decade. So is taking care of one's mental health critical? Absolutely.
No doubt about it. I'm just not sure about the degree to which sharing
that around the workplace is necessary or particularly helpful."

So I think it is important that we frame "appropriate disclosure". And
let me relate it to my own experiences and decisions with bipolar
disorder. I was actually talking to a friend today who has severe
anxiety and who has made a similar set of disclosure decisions.

I do not start every meeting with "hey, it's bipolar dude here". 1.
It's rarely pertinent to the matter at hand and 2. I don't want to be
"bipolar guy" - there's so much more to me than that. However if
someone says "you seem to be highly energetic today" or "you seem to
be really down / quiet today" then I am going to share the cause of
that and move on. If they want to ask questions then I have no
reluctance to answer but neither do I expect people to be deeply
interested in my mental health.

There is a discourse around "bringing your whole self to work". Now I
don't believe we should bring our whole selves to work - in the same
way that we should not bring our naked bodies to work (unless we work
in specific industries). But if we are something more than
interchangeable Generic Business People (TM), then we will bring our
quirks and eccentricities. We will bring our strengths and our
weaknesses. And it will be messy.

There is a related point about leadership. As a leader and someone
with mental health issues, I feel it is a responsibility to model
appropriate disclosure and to respond openly when people disclose to
me. I am not willing to hide who I am nor will I ask others to do that
for my convenience. Because if we can disclose and discuss then we
have a better chance of managing.

With my anxious friend, he has discussed his anxiety with his boss. He
was concerned that his boss would think that he was flaky. His boss
said: "No, the fact that you can hold it together as well as you do
with everything going on inside is inspiring".

Regards,

Matt

On Tue, Dec 7, 2021 at 7:41 AM Tom Short <tshortconsulting@gmail.com> wrote:

I am feeling very hesitant to share my thoughts about this subject here because I feel there is a lot of nuance to how I'm thinking about this, and I'm not sure I'll be successful in conveying that nuance in this written response - but I'll give it a shot.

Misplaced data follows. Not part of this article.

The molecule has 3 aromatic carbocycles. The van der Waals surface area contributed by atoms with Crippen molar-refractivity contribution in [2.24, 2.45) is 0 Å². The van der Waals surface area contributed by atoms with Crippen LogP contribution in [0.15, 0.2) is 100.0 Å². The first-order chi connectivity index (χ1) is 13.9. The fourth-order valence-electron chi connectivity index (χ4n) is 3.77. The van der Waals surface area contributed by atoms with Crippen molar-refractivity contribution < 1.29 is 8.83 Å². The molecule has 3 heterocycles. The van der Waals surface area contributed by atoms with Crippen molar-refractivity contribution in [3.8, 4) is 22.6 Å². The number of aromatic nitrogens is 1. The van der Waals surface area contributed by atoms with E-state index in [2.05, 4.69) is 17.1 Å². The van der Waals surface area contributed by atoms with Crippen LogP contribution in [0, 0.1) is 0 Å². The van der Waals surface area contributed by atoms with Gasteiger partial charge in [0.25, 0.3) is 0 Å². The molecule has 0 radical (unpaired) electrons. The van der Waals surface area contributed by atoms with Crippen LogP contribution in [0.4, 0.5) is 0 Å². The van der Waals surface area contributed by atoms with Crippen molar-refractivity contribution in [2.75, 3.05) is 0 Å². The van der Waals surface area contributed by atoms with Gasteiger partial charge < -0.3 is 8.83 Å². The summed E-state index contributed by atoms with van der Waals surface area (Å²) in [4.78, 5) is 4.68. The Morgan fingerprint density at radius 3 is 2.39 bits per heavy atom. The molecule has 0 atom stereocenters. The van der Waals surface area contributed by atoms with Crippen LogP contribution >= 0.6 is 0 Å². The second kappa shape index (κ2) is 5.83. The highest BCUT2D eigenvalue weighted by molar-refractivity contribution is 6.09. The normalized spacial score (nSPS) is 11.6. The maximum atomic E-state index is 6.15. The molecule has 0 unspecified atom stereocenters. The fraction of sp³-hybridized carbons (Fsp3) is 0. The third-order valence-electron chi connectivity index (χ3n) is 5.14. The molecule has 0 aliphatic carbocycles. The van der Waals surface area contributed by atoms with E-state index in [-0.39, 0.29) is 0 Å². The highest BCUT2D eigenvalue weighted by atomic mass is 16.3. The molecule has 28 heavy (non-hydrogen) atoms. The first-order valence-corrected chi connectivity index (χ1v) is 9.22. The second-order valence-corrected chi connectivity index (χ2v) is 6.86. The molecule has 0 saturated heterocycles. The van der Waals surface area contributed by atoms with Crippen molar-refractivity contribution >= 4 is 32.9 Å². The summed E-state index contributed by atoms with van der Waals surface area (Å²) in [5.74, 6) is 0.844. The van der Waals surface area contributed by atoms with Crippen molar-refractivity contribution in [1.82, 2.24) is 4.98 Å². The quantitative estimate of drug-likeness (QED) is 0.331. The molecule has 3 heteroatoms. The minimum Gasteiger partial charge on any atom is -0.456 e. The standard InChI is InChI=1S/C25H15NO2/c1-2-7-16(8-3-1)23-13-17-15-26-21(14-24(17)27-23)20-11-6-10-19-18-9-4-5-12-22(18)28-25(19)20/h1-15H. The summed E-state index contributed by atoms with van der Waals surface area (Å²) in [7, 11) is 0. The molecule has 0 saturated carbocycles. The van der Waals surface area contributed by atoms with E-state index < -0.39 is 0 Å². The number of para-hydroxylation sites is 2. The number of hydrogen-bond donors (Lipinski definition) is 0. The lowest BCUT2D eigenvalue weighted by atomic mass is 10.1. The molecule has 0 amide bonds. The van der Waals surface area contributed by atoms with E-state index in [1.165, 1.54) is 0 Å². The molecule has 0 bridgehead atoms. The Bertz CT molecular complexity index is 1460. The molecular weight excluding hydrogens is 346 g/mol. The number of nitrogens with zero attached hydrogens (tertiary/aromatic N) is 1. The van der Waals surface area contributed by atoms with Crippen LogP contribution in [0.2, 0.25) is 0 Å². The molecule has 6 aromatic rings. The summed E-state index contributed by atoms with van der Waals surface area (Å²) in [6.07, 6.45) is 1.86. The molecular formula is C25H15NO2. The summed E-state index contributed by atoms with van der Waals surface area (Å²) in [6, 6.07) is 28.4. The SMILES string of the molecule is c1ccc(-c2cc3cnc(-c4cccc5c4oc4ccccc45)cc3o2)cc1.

At the beginning of consulting career I was fortunate to have a mentor while I was still in college who took on student leaders as interns for her organizational development consulting engagements. I was studying org psych and engineering at the time, so this was a great opportunity for me. Upon completion of my studies, after a couple of false starts at working, I ended up joining the boutique consulting firm that she started with her partner. The work we did was "process consulting", focused on changing the culture of large enterprises to be more inclusive and less autocratic. The engagements involved offsite gatherings of dozens of managers from our client for a few days of intense, highly facilitated meetings which our firm designed and delivered.

One of our firm's core values was that it was incumbent on each of us to keep ourselves healthy, and ask for what we needed to do so. As my mentor used to say, she didn't want to work out her issues on her clients (!!), which was a very real possibility due to the facilitated nature of these offsites.

As a result, I ended up working with a psychotherapist that my mentor and others in our firm had been using. This psychotherapist and my experience working with her was fantastic. I uncovered a bunch of "junk" in my own closet that had been getting my way throughout my life up to that point.

So do I think it's important to take care of oneself in whatever way makes sense, and take advantage of all available tools to do so? Absolutely.

Do I think there's value in sharing this with work colleagues who otherwise have no need to know that I'm doing it? No, I do not.

This is where the nuance part comes in. On the one hand, I think it's important for companies to make mental health resources available to their employees, and for the most part, I have not seen a company-sponsored health plan that did not include mental health and counseling services in the standard coverage options. I do think it's up to the individual to take responsibility for their own mental health. And perhaps it's up to managers to be good listeners, and upon hearing that an employee is going through a rough period, to ask them if they are aware of the available resources offered by the company.